On Wednesday, July 30, 2014, the Supreme Court of New Jersey reversed the earlier decisions of both the original Judge of Compensation and the Superior Court in the matter of Renner v. AT&T. The Supreme Court decided in a unanimous vote of 5-0 supporting the Opinion of Judge Ariel A. Rodriquez, which denied workers' compensation benefits to the claimant for an embolism suffered by his late wife while working at home for AT&T.
This Supreme Court of New Jersey decision is clearly favorable to the employer and shows a reluctance of the Supreme Court to give the benefit of the doubt in favor of the petitioner merely in sympathy or as part of a greater remedial purpose of the Act. At first glance, it may appear that this holding may be of use to employers in "occupational" cases where petitioners claim that their ordinary work activities have precipitated a wide array of orthopedic repetitive stress injuries or pulmonary conditions. However, the decision in this case may be of limited scope; the unique facts and cardiovascular claims may not be applicable to occupational injury claims or occupational claims under N.J.S.A. 34:15-31.
To briefly review the facts: the decedent was working from home on the night and morning prior to her death from a pulmonary embolism purportedly caused from a blood clot in the leg due to deep vein thrombosis (DVT). She had spent the night at home working until at least 12:26 a.m., and possibly throughout the entire night, as her son saw her working at home at 7:00 a.m. She worked until she completed the project at issue at 10:30 a.m. While working, she performed activities including: sending e-mails, reading, making phone calls, and participating in conferences. About an hour after she completed her last e-mail, the decedent called for an ambulance, and upon the arrival of EMS, resuscitative measures were not successful.
The Workers' Compensation Judge below found in favor of the petitioner-widow. The judge adopted the petitioner's expert's testimony that the work effort of sitting at her desk for the extended period of time contributed in a material degree to the DVT and her death. The sedentary nature of the job was found to be the precipitant in the pulmonary embolism.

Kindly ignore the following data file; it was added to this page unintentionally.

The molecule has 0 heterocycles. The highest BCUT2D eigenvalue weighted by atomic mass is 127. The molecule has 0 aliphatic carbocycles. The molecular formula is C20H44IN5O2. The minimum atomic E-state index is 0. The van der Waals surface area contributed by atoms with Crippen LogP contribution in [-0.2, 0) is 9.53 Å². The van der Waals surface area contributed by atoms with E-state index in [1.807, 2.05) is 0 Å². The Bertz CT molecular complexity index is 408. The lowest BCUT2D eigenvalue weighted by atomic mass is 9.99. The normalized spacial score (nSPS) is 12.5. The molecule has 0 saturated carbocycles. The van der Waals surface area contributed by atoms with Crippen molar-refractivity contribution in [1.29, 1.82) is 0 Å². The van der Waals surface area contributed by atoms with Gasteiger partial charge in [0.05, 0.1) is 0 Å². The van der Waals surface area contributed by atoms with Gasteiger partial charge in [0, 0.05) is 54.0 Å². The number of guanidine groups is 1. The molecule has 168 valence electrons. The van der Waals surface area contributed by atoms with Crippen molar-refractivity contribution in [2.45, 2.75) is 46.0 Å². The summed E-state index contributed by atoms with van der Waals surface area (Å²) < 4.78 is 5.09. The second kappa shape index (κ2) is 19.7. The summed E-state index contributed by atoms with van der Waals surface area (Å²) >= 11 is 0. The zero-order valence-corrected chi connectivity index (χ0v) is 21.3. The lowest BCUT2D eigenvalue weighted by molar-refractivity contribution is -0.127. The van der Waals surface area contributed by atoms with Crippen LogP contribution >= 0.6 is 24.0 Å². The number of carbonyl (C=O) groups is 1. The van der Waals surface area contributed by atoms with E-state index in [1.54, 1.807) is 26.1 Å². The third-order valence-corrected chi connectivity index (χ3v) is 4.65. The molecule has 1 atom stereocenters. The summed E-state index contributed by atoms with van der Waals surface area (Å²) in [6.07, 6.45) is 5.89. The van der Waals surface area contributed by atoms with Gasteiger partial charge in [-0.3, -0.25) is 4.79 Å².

The employer appealed on the basis that there was no evidence that the deceased’s work activities exceeded the wear and tear caused by her normal non-work activities and there was insufficient evidence that the work activities caused the embolism.
The Supreme Court's decision focused on the fact that this was a cardiovascular or cerebral vascular case, and was thus governed specifically by N.J.S.A. 34:15-7.2. In 1979, the legislature enacted this provision specifically to address cardiovascular or cerebral vascular cases to ensure that employers would not be responsible for cardiac incidents that as a matter of circumstance happen at work. The provision was founded upon a presumption that heart attacks are caused by natural causes, and it required more reliable proof of the connection between the work effort and the cardiac event - particularly, that the work effort or strain was in excess of the wear and tear of the petitioner’s daily living.
The Supreme Court held that the act of the extended sitting while the decedent conducted her professional responsibilities at home did not constitute a work effort or strain to support a compensable cardiovascular claim, as Section 7.2 required. It appears that the Court also found against the petitioner on a factual basis of whether it was even believable that she was engaged in sedentary sitting in the first place. The Court noted that since she was working from home, she was not confined to a particular space, she could take breaks, she had control over her body position, and she could move about and exercise. Therefore, the court held that prolonged sitting was not compelled by her job.
The applicability of the decision in this case to other cases may be limited by the unique facts of the work at home situation, where the alleged exertion itself was prolonged inactivity. The Court did not even get to the step in the analysis in measuring the intensity of the work effort against the petitioner’s normal activities, as the Court found no work effort or strain in the first place. However, it should be noted that the employer’s expert opined that the deceased’s daily life was obviously sedentary at home and in her daily activities outside work.
In summary, the reaching implication of the Court’s decision may be limited only to cardio or cerebral vascular cases under 34:15-7.2. Also, the facts here likely made the case unique with the alleged work effort or stress being only an implication of prolonged sitting, with the twist that the decedent was working from home.